Silence

After the fight, father left the house for the night. The half-eaten bowl of soup would go cold on the table. Again. Dad would return in the morning, long before anyone is awake. And when the house is alive again, the brother, the mother, the daughter, even the dog would pretend like nothing happened.

Mother should have left him long before brother came. I was an unplanned mistake, yes. Mom tried to correct it with rat kill in her food and my milk, yes. A loud ambulance and syringes would stop her from correcting it. And she would be blamed for everything, again.

But that night, when father left, mother cried after a long time. Silent criers we are, mother and daughter. She washed the plates, cleaned the kitchen, turned off the lights and sat to rest. On the sofa, with the TV providing the only light in the intended darkness.

I did not say a word. I did not cry. I sat next to mother on the spongy leather stretch, and laid my head on her bosom, my only safe place. For there I could hear mother’s heartbeat, the only solace amidst all the mess.

Hot tears trickled down mother’s now-wrinkled face. My fingers wiped them away without looking, I was well aware of her beautiful scarred face, of that hot salty trace. Silent criers we were, mother and daughter. My tears meandered down my face now, forming almost an identical trace. From where I did rest, I could see a wooden frame of father mother and me from happier days, or pretence, I couldn’t remember.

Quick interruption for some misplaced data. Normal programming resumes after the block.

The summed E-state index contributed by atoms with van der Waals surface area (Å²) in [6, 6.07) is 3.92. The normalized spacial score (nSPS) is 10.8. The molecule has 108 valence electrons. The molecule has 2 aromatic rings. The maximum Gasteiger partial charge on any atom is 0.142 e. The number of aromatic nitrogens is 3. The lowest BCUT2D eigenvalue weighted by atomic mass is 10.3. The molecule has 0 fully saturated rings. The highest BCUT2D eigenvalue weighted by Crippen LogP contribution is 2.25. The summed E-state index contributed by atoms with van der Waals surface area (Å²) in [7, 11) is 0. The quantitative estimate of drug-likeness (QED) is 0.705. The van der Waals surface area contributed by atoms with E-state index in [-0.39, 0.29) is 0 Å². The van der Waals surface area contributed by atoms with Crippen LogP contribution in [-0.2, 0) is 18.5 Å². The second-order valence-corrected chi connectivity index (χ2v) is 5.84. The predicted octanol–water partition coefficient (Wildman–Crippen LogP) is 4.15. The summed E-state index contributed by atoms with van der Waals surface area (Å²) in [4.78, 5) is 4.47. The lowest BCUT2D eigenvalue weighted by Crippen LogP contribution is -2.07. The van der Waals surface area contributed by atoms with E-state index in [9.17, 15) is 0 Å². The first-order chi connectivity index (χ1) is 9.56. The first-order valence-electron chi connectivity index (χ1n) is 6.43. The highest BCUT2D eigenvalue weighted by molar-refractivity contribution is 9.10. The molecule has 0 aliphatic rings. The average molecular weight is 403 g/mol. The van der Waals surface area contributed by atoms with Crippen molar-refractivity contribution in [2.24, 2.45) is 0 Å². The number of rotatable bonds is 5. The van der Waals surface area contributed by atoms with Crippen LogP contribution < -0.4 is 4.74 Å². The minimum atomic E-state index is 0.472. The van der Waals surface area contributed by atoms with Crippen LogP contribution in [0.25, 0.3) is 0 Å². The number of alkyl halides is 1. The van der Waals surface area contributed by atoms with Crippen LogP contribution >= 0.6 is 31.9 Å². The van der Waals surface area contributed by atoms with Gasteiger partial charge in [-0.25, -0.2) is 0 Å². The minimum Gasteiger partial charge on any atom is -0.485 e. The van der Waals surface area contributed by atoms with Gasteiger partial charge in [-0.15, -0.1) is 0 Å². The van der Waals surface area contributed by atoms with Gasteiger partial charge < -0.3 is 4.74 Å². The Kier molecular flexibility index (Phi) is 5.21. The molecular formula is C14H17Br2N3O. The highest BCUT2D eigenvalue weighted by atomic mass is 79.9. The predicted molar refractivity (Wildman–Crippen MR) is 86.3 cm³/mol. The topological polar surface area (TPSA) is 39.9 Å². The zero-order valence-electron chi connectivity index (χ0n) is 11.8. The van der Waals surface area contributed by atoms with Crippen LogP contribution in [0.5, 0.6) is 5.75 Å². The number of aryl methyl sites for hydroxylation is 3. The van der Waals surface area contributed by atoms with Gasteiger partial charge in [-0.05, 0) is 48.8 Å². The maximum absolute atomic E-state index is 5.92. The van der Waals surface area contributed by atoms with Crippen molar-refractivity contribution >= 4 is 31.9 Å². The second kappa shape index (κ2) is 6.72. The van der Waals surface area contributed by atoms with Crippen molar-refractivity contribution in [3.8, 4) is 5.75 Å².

Mother’s trickling tears told the story of a woman oppressed. The clot on her arm was now cold and purple. The ring on her finger made it numb and swollen. But tonight isn’t for stories, tonight is for silence. The daughter would tell mother her story someday. Of how men will be men, of how one drunken night led to a week of vaginal pain. Of how the boy she loved had called her a “whore” to her face, and how another lover had left her broken and stray.

I would tell mother of how not much had changed. I would tell her how my crop top did not liberate me more than mother’s hijab and long sleeved dress. I would tell her how that one time I slapped a guy, his semen ended up on my face.

I wanted to say, mother, the day I earn enough to keep us both fed, we will run away. And I will tell you all these things out loud and I will rest my head on your bosom and we will cry together, again.

But, not today.

Today, let’s cry in silence.

Silently,

The girl who travels in bows

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